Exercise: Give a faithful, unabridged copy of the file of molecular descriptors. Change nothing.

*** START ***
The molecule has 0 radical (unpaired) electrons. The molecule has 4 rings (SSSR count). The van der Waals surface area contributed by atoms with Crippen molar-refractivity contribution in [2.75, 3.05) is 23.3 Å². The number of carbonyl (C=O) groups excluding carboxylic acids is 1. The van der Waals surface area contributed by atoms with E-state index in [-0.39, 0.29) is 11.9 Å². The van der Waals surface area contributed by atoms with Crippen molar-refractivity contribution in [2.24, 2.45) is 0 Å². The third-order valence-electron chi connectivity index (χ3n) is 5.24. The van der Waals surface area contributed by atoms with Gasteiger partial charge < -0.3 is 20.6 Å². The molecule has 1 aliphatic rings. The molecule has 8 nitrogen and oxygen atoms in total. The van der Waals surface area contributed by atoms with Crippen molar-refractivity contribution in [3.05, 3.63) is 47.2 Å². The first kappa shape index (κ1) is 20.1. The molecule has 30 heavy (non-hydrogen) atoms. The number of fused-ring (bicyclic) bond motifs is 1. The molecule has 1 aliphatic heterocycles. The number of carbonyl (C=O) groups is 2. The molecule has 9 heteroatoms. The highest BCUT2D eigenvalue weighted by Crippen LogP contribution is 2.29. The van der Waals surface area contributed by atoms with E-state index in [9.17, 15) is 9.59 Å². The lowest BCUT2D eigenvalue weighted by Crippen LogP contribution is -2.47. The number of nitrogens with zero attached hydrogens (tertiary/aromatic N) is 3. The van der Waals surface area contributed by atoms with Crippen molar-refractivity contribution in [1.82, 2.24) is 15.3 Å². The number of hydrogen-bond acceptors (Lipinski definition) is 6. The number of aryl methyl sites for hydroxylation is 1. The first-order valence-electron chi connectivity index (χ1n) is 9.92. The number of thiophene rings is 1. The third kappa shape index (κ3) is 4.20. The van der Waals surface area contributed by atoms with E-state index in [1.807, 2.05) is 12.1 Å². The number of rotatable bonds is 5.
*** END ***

The molecule has 0 radical (unpaired) electrons. The molecule has 4 rings (SSSR count). The van der Waals surface area contributed by atoms with Crippen molar-refractivity contribution in [2.75, 3.05) is 23.3 Å². The number of carbonyl (C=O) groups excluding carboxylic acids is 1. The van der Waals surface area contributed by atoms with E-state index in [-0.39, 0.29) is 11.9 Å². The van der Waals surface area contributed by atoms with Crippen molar-refractivity contribution in [2.24, 2.45) is 0 Å². The third-order valence-electron chi connectivity index (χ3n) is 5.24. The van der Waals surface area contributed by atoms with Gasteiger partial charge < -0.3 is 20.6 Å². The molecule has 1 aliphatic rings. The molecule has 8 nitrogen and oxygen atoms in total. The van der Waals surface area contributed by atoms with Crippen molar-refractivity contribution in [3.05, 3.63) is 47.2 Å². The first kappa shape index (κ1) is 20.1. The molecule has 30 heavy (non-hydrogen) atoms. The number of fused-ring (bicyclic) bond motifs is 1. The molecule has 1 aliphatic heterocycles. The number of carbonyl (C=O) groups is 2. The molecule has 9 heteroatoms. The highest BCUT2D eigenvalue weighted by Crippen LogP contribution is 2.29. The van der Waals surface area contributed by atoms with E-state index in [9.17, 15) is 9.59 Å². The lowest BCUT2D eigenvalue weighted by Crippen LogP contribution is -2.47. The number of nitrogens with zero attached hydrogens (tertiary/aromatic N) is 3. The van der Waals surface area contributed by atoms with Crippen molar-refractivity contribution in [1.82, 2.24) is 15.3 Å². The number of hydrogen-bond acceptors (Lipinski definition) is 6. The number of aryl methyl sites for hydroxylation is 1. The first-order valence-electron chi connectivity index (χ1n) is 9.92. The number of thiophene rings is 1. The third kappa shape index (κ3) is 4.20. The van der Waals surface area contributed by atoms with E-state index in [1.807, 2.05) is 12.1 Å². The number of rotatable bonds is 5.